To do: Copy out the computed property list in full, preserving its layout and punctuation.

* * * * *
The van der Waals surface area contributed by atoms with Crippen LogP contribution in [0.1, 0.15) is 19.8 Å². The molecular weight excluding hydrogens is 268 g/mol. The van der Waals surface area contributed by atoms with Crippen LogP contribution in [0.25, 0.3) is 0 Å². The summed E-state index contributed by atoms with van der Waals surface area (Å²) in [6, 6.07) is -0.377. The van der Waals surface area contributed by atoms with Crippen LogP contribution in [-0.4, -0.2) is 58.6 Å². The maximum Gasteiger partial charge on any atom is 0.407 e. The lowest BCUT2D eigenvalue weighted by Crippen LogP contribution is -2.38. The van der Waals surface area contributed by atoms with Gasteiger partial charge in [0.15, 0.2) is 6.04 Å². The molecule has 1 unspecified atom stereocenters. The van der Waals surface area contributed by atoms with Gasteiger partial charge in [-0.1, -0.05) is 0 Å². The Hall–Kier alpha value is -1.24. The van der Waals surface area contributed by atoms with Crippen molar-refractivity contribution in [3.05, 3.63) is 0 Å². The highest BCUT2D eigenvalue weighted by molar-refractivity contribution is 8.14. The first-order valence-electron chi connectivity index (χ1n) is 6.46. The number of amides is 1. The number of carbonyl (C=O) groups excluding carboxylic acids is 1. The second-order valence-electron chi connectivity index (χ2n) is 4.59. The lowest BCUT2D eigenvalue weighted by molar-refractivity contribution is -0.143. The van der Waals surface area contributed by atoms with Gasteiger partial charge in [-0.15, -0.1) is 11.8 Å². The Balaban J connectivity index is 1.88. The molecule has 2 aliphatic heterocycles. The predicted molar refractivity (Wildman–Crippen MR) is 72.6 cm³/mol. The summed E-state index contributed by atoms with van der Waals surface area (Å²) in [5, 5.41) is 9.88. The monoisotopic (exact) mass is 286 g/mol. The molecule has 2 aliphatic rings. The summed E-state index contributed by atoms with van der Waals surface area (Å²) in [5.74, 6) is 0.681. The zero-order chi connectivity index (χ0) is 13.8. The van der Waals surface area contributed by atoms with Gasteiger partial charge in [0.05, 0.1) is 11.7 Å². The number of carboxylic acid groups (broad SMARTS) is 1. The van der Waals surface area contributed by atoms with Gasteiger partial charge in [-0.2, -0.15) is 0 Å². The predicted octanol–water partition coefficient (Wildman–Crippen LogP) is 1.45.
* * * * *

The van der Waals surface area contributed by atoms with Crippen LogP contribution in [0.1, 0.15) is 19.8 Å². The molecular weight excluding hydrogens is 268 g/mol. The van der Waals surface area contributed by atoms with Crippen LogP contribution in [0.25, 0.3) is 0 Å². The summed E-state index contributed by atoms with van der Waals surface area (Å²) in [6, 6.07) is -0.377. The van der Waals surface area contributed by atoms with Crippen LogP contribution in [-0.4, -0.2) is 58.6 Å². The maximum Gasteiger partial charge on any atom is 0.407 e. The lowest BCUT2D eigenvalue weighted by Crippen LogP contribution is -2.38. The van der Waals surface area contributed by atoms with Gasteiger partial charge in [0.15, 0.2) is 6.04 Å². The molecule has 1 unspecified atom stereocenters. The van der Waals surface area contributed by atoms with Gasteiger partial charge in [-0.1, -0.05) is 0 Å². The Hall–Kier alpha value is -1.24. The van der Waals surface area contributed by atoms with Crippen molar-refractivity contribution in [3.05, 3.63) is 0 Å². The highest BCUT2D eigenvalue weighted by molar-refractivity contribution is 8.14. The first-order valence-electron chi connectivity index (χ1n) is 6.46. The number of amides is 1. The number of carbonyl (C=O) groups excluding carboxylic acids is 1. The second-order valence-electron chi connectivity index (χ2n) is 4.59. The lowest BCUT2D eigenvalue weighted by molar-refractivity contribution is -0.143. The van der Waals surface area contributed by atoms with Gasteiger partial charge in [-0.15, -0.1) is 11.8 Å². The Balaban J connectivity index is 1.88. The molecule has 2 aliphatic heterocycles. The predicted molar refractivity (Wildman–Crippen MR) is 72.6 cm³/mol. The summed E-state index contributed by atoms with van der Waals surface area (Å²) in [5, 5.41) is 9.88. The monoisotopic (exact) mass is 286 g/mol. The molecule has 2 aliphatic rings. The summed E-state index contributed by atoms with van der Waals surface area (Å²) in [5.74, 6) is 0.681. The zero-order chi connectivity index (χ0) is 13.8. The van der Waals surface area contributed by atoms with Gasteiger partial charge in [0.05, 0.1) is 11.7 Å². The number of carboxylic acid groups (broad SMARTS) is 1. The van der Waals surface area contributed by atoms with Gasteiger partial charge in [-0.2, -0.15) is 0 Å². The predicted octanol–water partition coefficient (Wildman–Crippen LogP) is 1.45.